In the sleeping messes, dozens of bunks are stacked three high, with an aisle just wide enough to walk down. Drawing the narrow bed’s curtain is the only privacy the junior ranks get.


A 15-bed ¬female mess with two toilets and a shower will be built in HMS ¬Victorious by 2015, when ¬women will make up about 10 per cent of the crew.


As the only woman on board I get a spare -officer’s ¬cabin with two bunks, a sink and a desk the size of a ¬laptop.


The ¬conditions are so cramped I have to do a three-point turn to get from the sink to the ¬doorway.


During my three days on board with no sunlight I soon slip into this top- secret world. There is no TV and both alcohol and cigar¬ettes are banned, as is -touching a member of the opposite sex.


Lying in my bunk at night I ¬constantly hear people quietly ¬moving and working around me.


There is the distant laughter of the night watch, early morning ¬intercom broadcasts as the boat surfaces and a clatter from the ¬galley as chefs bake the day’s bread.


To keep up with demand for clean uniforms, two washing machines churn non-stop, getting through 160kg of Navy-issue washing ¬powder per patrol.


Crew often pack their own floral conditioning tabs “to make ¬everything smell a bit ¬sweeter” – a bit optimistic given the vessel’s stench of machinery.


To purify sea water for drinking it is heated into steam by the ¬nuclear reactor which powers the sub, then cooled, with the salt ¬removed.


A submarine the size of HMS Victorious can make up to 10,000 gallons of water a day. Dirty water is stored in bilge tanks which are regularly emptied.


But on one of my days on board, the water purifying process has to be halted. All I get to sort out my armpits is a small basin of water... a shame given that my smellies are still under lock and key.


But in the end it isn’t missing home comforts that gets to me. It’s all those steps. To reach the hatches to get outside you have to climb ¬terrifying-looking cold metal ladders.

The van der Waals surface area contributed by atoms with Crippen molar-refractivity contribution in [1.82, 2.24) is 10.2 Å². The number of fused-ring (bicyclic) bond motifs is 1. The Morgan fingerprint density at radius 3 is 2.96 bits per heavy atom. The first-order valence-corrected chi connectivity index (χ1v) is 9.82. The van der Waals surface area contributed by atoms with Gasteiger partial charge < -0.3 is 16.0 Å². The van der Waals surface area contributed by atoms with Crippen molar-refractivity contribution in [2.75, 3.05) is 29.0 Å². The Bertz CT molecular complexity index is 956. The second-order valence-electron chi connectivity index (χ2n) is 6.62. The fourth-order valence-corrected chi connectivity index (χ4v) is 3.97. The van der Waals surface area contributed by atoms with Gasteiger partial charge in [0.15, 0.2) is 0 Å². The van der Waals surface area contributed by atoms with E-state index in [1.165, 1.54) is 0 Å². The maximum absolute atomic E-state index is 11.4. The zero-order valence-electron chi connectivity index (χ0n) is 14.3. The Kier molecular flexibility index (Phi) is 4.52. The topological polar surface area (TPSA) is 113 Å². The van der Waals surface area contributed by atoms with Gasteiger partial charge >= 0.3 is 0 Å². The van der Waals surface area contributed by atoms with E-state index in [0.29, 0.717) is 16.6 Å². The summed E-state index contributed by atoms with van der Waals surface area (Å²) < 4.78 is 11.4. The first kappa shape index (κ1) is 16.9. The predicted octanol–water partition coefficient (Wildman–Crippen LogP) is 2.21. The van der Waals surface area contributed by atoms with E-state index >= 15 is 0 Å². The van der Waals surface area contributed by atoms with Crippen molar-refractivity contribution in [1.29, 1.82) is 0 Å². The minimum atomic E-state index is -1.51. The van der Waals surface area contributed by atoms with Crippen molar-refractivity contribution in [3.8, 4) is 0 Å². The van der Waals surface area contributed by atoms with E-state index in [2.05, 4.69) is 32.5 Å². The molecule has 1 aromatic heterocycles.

And using them requires the use of shoulder and leg muscles no exercise class has ever reached.


Luckily I’d been warned to bring big sturdy boots with rubber soles.


They come in handy to meet the men with one of the most important jobs on the submarine... the watch keepers, who stand on the bridge when the submarine is on the surface.


To reach them I climb a long slog of three ladders. My ¬reward at the top is an icy blast of wind and a 360-degree view of the sea with white-topped waves and small ¬Scottish islands in the distance.


“If it’s really bad and waves are crashing over the top of the conning tower, we have to be harnessed in or we could be swept away,” says watch navigator Lieutenant ¬Anthony “Ginge” ¬Drummond, 28.


Nearly everyone works defence watches of six hours on, six hours off, seven days a week without breaks.


Sitting with the crew, I ¬immediately feel part of the team. Before ¬boarding I’d read comments suggesting ¬women might not be ¬welcome.


“Hope they don’t ask them to reverse   a ¬sub,” said one blogger.


“Not sure how they will   cope ¬without a Tesco at the ¬bottom of sea,”   ¬another wrote.


But the men on HMS Victorious are all relaxed about the arrival of women.


What matters to people like Chief Petty Officer Robert “Rab” Burns, 46, is that the job gets done... safely. “I don’t have a problem with women starting, they’re entitled to do the job,” he says.

 

 “They’ll be just as good – and just as bad – as us.”


Commander Livesey, 40, points out that women already serve in US, Norwegian, Danish and ¬Spanish boats: “I think it will only be an issue if we make it one.”


Any concerns that these guys might not quite be telling the truth is dispelled as I leave the boat.


As I scramble up the ladder my leg gets caught and I fall flat on my face at the feet of the commander.


But my Bridget Jones moment isn’t met with laughs or mickey-taking. Instead he simply puts his head to one side, smiles politely and ¬salutes me on my way...


“Safe onward journey, Ali.”